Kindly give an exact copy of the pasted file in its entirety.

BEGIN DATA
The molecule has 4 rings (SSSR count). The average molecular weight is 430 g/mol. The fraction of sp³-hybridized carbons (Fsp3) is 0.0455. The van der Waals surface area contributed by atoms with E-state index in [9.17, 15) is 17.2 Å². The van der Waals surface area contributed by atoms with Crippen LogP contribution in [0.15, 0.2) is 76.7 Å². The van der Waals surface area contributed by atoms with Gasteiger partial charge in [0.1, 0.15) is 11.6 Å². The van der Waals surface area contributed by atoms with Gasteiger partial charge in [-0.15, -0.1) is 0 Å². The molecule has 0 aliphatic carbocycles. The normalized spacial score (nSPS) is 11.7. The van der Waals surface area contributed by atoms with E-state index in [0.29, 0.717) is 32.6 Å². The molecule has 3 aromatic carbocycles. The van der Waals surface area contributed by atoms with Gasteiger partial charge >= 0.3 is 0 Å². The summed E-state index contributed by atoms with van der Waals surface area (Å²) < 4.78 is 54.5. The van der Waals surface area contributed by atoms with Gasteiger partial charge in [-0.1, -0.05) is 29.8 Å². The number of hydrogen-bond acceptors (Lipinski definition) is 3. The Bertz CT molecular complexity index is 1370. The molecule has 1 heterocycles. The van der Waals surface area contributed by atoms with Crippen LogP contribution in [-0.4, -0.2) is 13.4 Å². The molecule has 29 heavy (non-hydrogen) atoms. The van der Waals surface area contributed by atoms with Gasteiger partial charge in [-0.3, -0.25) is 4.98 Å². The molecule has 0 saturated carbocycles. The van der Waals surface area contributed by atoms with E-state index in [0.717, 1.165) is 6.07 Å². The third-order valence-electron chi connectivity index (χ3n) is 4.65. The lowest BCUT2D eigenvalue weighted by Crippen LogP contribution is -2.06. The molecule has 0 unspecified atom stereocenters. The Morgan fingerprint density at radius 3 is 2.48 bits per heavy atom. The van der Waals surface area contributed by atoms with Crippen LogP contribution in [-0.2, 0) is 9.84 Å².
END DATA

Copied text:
The molecule has 4 rings (SSSR count). The average molecular weight is 430 g/mol. The fraction of sp³-hybridized carbons (Fsp3) is 0.0455. The van der Waals surface area contributed by atoms with E-state index in [9.17, 15) is 17.2 Å². The van der Waals surface area contributed by atoms with Crippen LogP contribution in [0.15, 0.2) is 76.7 Å². The van der Waals surface area contributed by atoms with Gasteiger partial charge in [0.1, 0.15) is 11.6 Å². The van der Waals surface area contributed by atoms with Gasteiger partial charge in [-0.15, -0.1) is 0 Å². The molecule has 0 aliphatic carbocycles. The normalized spacial score (nSPS) is 11.7. The van der Waals surface area contributed by atoms with E-state index in [0.29, 0.717) is 32.6 Å². The molecule has 3 aromatic carbocycles. The van der Waals surface area contributed by atoms with Gasteiger partial charge >= 0.3 is 0 Å². The summed E-state index contributed by atoms with van der Waals surface area (Å²) < 4.78 is 54.5. The van der Waals surface area contributed by atoms with Gasteiger partial charge in [-0.1, -0.05) is 29.8 Å². The number of hydrogen-bond acceptors (Lipinski definition) is 3. The Bertz CT molecular complexity index is 1370. The molecule has 1 heterocycles. The van der Waals surface area contributed by atoms with Crippen LogP contribution in [-0.4, -0.2) is 13.4 Å². The molecule has 29 heavy (non-hydrogen) atoms. The van der Waals surface area contributed by atoms with Gasteiger partial charge in [-0.3, -0.25) is 4.98 Å². The molecule has 0 saturated carbocycles. The van der Waals surface area contributed by atoms with E-state index in [0.717, 1.165) is 6.07 Å². The third-order valence-electron chi connectivity index (χ3n) is 4.65. The lowest BCUT2D eigenvalue weighted by Crippen LogP contribution is -2.06. The molecule has 0 unspecified atom stereocenters. The Morgan fingerprint density at radius 3 is 2.48 bits per heavy atom. The van der Waals surface area contributed by atoms with Crippen LogP contribution in [-0.2, 0) is 9.84 Å².